Servers are cheap, talent is expensive

Of late, I’ve been talking to Amazon customers who are saying, you know, AWS gives us a ton of benefits, it makes a lot of things easy and fast that used to be hard, but in the end, we could do this ourselves, and probably do it at comparable cost or a cost that isn’t too much higher. These are customers that are at some reasonable scale — a take-back would involve dozens if not hundreds of physical server deployments — but aren’t so huge that the investment would be leveraged over, say, tens of thousands of servers.

Most people don’t choose cloud IaaS for lowered costs, unless they have very bursty or unpredictable workloads. Instead, they choose it for increased business agility, which to most people means “getting applications, and thus new business capabilities, more quickly”.

But there’s another key reason to not do it yourself: The war for talent.

The really bright, forward-thinking people in your organization — the people who you would ordinarily rely upon to deploy new technologies like cloud — are valuable. The fact that they’re usually well-paid is almost inconsequential compared to the fact that these are often the people who can drive differentiated, innovative business value for your organization, and they’re rare. Even if you have open headcount, finding those “A” players can be really, really tough, especially if you want a combination of cutting-edge technical skills with the personal traits — drive, follow-through, self-starting, thinking out of the box, communication skills, and so on — that make for top-tier engineers.

Just because you can do it yourself doesn’t mean that you should. Even if your engineers think they’re just as smart as Amazon’s engineers (which they might well be), and are chomping at the bit to prove it. If you can outsource a capability that doesn’t generate competitive advantage for you, then you can free your best people to work on the things that do generate competitive advantage. You can work on the next cool thing… and challenge your engineers to prove their brilliance by dreaming up something that hasn’t been done before, solving the challenges that deliver business value to your organization. Assuming, of course, that your culture provides an environment receptive to such innovation.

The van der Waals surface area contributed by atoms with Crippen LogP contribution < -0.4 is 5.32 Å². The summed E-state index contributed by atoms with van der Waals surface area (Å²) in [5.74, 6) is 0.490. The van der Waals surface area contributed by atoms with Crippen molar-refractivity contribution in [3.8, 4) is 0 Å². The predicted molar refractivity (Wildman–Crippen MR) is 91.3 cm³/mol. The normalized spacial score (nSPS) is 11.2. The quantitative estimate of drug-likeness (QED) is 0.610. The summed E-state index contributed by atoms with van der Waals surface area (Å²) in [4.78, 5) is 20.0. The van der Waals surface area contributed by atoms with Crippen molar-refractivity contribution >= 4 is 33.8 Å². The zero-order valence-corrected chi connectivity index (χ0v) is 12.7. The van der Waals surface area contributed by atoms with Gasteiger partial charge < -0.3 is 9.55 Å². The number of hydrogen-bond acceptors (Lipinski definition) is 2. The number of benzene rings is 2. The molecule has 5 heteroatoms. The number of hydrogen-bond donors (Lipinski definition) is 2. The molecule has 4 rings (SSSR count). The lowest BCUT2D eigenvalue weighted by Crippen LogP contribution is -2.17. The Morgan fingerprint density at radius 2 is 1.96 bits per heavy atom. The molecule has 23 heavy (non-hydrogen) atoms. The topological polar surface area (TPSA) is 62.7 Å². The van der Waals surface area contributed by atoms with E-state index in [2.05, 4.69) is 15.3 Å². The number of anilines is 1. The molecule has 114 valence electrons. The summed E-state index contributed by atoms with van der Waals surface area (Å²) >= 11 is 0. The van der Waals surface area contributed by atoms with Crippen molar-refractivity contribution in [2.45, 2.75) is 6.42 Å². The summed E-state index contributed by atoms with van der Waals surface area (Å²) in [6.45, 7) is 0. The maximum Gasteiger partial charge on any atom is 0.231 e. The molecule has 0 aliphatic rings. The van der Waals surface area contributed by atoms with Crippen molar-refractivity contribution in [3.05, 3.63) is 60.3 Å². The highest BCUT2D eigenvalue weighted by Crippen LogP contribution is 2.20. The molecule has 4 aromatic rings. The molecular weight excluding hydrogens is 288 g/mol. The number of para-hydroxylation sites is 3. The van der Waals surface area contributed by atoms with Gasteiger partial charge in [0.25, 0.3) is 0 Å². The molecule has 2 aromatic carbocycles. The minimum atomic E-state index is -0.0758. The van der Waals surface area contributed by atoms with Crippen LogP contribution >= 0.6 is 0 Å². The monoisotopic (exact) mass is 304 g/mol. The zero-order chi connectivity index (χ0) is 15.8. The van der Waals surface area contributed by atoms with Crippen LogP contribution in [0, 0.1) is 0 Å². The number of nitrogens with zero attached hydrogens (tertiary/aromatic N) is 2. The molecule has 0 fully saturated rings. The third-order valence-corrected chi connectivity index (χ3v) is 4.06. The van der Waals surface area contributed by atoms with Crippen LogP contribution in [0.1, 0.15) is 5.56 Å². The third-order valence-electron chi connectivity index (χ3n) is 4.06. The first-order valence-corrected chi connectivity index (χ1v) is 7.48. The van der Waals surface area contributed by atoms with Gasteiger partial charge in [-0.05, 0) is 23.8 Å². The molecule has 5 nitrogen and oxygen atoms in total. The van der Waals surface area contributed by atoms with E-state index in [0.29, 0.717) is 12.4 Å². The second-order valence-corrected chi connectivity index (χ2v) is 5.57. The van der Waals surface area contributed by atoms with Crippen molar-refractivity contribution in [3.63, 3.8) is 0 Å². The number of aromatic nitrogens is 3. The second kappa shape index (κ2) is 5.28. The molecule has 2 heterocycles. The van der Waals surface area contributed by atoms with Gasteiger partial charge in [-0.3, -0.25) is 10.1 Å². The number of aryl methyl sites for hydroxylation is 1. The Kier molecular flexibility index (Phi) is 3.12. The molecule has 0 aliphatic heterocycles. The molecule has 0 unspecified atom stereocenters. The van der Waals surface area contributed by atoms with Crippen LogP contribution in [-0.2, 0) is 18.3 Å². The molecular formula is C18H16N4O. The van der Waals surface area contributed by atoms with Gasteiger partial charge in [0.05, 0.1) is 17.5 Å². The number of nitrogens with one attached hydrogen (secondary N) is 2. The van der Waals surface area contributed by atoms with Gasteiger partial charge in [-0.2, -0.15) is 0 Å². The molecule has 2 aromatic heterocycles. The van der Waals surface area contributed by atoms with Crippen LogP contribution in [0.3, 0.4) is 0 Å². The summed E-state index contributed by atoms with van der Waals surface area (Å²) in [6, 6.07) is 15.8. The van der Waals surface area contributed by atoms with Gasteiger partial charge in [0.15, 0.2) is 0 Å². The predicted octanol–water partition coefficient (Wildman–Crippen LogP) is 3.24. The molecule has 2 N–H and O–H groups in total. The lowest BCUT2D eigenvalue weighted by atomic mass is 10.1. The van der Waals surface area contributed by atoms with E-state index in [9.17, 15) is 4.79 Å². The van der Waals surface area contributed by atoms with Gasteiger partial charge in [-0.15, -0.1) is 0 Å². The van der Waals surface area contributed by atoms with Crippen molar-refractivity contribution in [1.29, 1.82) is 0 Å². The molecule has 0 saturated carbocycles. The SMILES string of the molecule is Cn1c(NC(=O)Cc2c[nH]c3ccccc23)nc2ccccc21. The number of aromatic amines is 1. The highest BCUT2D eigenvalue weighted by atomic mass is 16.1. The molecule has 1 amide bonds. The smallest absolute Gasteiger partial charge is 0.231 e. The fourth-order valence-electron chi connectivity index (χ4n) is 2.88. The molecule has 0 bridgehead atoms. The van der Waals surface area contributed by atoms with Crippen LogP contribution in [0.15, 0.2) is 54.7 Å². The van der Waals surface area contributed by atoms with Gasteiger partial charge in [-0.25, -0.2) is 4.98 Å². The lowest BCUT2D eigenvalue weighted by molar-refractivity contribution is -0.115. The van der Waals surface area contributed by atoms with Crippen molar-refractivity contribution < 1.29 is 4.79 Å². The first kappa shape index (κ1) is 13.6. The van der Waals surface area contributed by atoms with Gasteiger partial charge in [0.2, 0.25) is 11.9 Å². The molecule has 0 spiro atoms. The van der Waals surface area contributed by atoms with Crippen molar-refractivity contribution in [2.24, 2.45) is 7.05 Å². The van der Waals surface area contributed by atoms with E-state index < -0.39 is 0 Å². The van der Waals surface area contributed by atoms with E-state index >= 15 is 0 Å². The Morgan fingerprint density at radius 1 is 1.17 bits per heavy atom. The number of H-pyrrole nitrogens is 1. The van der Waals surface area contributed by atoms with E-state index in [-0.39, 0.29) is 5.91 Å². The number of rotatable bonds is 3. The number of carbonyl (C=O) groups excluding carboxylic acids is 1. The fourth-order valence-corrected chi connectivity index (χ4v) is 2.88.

Posted on August 24, 2012, in Infrastructure and tagged , , , . Bookmark the permalink. 13 Comments.

  1. My brother, who lives in Paraguay, was visiting last summer, and we drove by a road construction site. (There’s a connection, bear with me.) We noted that here in the US, you’ll often see a construction site with 10 different pieces of construction equipment, and one or two guys working the site. In Paraguay (or, indeed many places) you’ll see one or two pieces of equipment, and 30 guys. It’s all about which is cheaper. Here, that one guy who can operate all of those pieces of equipment is very expensive, but renting the equipment is relatively expensive. There, the equipment is hard to come by, but the labor is cheap.

    It’s pretty cool to have arrived in the future where computers are so cheap that throwing an extra server (or 100 of them) is a matter of a few button presses, and it becomes easy to forget the brilliant folks at AWS, Rackspace, Azure, and so on, that do the work in the data centers you’ll never actually visit.

    I, for one, have had my years of managing physical servers, and I’m content to never touch the actual server hardware again.


  2. Agreed, Servers are indeed cheap, but cloud computing isn’t rocket science – and making cloud computing out to be something that requires some esoteric skill sets – is just self aggrandizing.

    As talented as the AWS folks are (and they are), the software to deploy both IaaS & PaaS layers of the cloud is becoming more readily available, easier to configure & deploy in house; and there are technical support teams (like ours at ActiveState) with long years of Enterprise technical support backing these endeavors.

    Talent should be used well not squandered on things that can be easily automated.


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